It won’t arrive for a year but as of the very minute this article goes live, you can pay $100 to reserve an electric Ford truck at Ford.ca. Go ahead, we’ll be here when you get back. These first ones will probably become collector’s items like their original namesakes. That name Lightning harkens to the F-150’s past but its makers call this the truck of the future.
Take Kumar Galhotra, Ford President Americas & International Markets Group. He calls the new Lightning a gamechanger “following in the footsteps of the iconic SVT F-150 Lightning” whose 2003 rendition was celebrated in the Guinness Book of Records as the World’s Fastest Production Truck. Such reasons have made the F-150 the bestselling truck in North America for nearly as long as Guinness has been around. We love world records!
But this new Lightning will kick the Guinness Recordholder’s ass. It’s electric. Mind, pretty much any electric vehicle (EV) would. Lacking a combustion engine that trundles through gears, an EV offers full torque available almost immediately.
In the Lightning’s case, that’s 775 lb-ft of torque right now. So, it explodes — no, it strikes — from 0 to 100kph in just over 4 seconds. (Remember this is a pickup truck, not a motorcycle.) Complementing that bowlful of torque is 462 targeted horsepower in the standard model with an upsell of 563 targeted HP available. Front- and rear-drive units provide 4×4 capability.
As you’ll have surmised, the new F-150 Lightning hasn’t been built yet. Hence, we haven’t tested it. But we await the opportunity with bad breath! Judging by the online launch event, its manufacturers seem to have thought through the entire ownership experience, from the driver’s lifestyle to the wider infrastructure and electrification context. Read on and wonder, what’s not to love?
According to Gitanjili McRoy, Manager of Ford’s Electrified Propulsion Systems Engineering Group, the new Lightning’s power is stored in “lithium ion pouch battery cells with nickel manganese cobalt cathodes” wrapped in a “cover made of a single piece of sheet-moulded composite.” What a mouthful! When’s the last time anyone lobbed such egg-headedery around to describe their gas tank? I’ve said many times in this magazine that EVs are wholly different animals from the gasoline-powered. That’s just one example of what I was getting at.
But what does all that jargon add up to? An estimated EPA range of 230 miles (370km). Not bad, especially for a pickup. And that’s just the standard model. You can upgrade your battery capacity to an EPA estimated range of 300 miles (480km).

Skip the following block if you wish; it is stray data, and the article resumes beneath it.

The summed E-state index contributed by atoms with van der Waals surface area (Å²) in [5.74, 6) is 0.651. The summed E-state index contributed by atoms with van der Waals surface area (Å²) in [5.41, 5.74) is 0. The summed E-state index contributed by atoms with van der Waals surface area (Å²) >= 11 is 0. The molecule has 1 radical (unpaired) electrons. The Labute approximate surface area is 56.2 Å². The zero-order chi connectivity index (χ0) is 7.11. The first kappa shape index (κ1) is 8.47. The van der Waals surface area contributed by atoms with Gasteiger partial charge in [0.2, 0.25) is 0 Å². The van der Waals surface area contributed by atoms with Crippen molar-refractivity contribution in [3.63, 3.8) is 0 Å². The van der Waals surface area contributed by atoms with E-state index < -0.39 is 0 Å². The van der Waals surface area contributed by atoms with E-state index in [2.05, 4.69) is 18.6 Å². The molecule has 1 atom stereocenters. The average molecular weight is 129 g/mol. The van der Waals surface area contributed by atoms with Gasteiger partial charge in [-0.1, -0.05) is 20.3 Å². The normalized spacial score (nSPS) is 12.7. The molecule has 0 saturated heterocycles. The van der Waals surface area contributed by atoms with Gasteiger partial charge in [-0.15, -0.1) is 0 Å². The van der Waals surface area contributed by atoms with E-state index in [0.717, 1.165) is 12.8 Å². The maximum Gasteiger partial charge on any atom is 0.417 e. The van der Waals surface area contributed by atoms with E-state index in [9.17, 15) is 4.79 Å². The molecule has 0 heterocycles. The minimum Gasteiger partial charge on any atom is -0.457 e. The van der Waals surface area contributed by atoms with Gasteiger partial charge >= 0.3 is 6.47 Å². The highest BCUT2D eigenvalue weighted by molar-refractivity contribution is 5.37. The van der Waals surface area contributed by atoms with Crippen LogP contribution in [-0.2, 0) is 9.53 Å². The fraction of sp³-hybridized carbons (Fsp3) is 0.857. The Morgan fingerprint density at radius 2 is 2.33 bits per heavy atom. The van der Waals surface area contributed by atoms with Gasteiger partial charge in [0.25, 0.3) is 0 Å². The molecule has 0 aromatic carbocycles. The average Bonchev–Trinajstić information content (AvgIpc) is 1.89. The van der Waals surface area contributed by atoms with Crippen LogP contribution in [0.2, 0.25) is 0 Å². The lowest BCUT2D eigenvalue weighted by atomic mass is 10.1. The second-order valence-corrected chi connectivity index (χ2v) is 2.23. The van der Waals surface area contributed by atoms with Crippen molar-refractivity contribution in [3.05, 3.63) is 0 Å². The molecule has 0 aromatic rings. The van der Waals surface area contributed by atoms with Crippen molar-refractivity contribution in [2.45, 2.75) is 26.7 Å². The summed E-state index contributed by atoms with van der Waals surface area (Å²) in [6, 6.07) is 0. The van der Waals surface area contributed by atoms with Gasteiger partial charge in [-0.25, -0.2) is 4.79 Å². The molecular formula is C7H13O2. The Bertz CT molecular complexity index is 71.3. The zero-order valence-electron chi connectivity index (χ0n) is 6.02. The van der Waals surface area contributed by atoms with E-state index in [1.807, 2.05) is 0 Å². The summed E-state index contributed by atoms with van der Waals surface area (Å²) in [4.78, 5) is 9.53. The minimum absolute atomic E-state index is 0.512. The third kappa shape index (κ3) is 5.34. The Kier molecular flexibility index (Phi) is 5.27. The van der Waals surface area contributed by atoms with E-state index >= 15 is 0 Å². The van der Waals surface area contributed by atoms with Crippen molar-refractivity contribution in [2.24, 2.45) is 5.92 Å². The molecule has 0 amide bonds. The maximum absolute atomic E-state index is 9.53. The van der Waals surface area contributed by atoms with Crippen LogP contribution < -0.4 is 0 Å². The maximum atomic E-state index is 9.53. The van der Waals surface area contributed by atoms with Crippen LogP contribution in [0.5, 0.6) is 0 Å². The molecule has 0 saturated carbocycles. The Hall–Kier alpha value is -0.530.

EPA, in case you missed the last five years in America, stands for Environmental Protection Agency, a government body. Estimated is just that: a rough calculation or ballpark figure. Like Canada’s EnerGuide numbers, the EPA’s estimates provide 3rd-party impartiality but they apply in ideal circumstances. Other factors, including whether you drive gingerly enough to achieve those numbers, apply too. Immediate realities, from the weather to your payload and traffic, all conspire to kick your EPA and EnerGuide numbers directly in the shins. So, a clever app that helps you milk the most from your Lightning provides a better range estimate for your conditions. Using GPS and running low on power? The app prompts you to charge at a convenient stop on the way. Yes, they’ve thought this through.
What about charging? Your purchase comes with a home charging station, which juices the truck from 15% to 100% in about eight hours while you sleep. Great for a place like Ontario where day- and nighttime hydro rates went into effect on May 1.
And when you’re not spending the night at home (you naughty so-and-so)? On a 150kw DC fast charger, the extended range version can upload about 85km of range in 10 minutes, and charge from 15% to 80% in just over 40 minutes.
OK, what about when you have no power at home? Think of Texas a few months back when the grid failed. If plugged in when a power outage occurs, the Lightning will automatically reverse the current, powering your home for up to three days on a fully charged battery (9.6kw). Then when power is restored, it automatically starts recharging — all with no need for you to intervene.
You can do more than power your home in an emergency. Think of this summer when we can all finally camp again! Lovely mental picture, right?
Except we’ve all gotten addicted to grinding our own espresso beans, juicing a bowl of fruit, watching eight hours of Netflix, and so on. The Lightning’s (up to) 11 outlets will power everything from speakers to power tools. When the power’s down to 1/3, you get an alert and can choose to turn things off or down. So, if you run out, it’s your own fault.
Moreover, you can preprogram the computer to stop powering external devices when the depletion approaches the level needed to get you to the closest charge station. A floating threshold: great idea!
Speaking of parking in front of the TV for 15 months, have you forgotten how to drive? There’s available hands-free tech for highway driving with a driver-facing camera that constantly assures Big Brother your eyes are open (even in sunglasses) and pointed at the road.
We all pray that situations like Texas won’t happen much — at least not here. Ford is investing US $22 billion in electrification globally through 2025 “providing an ecosystem of customer services to assure the transition of customers from gas to electric” says Galhotra.
The entry model all-electric F-150 Lightning starts at $58,000 MSRP.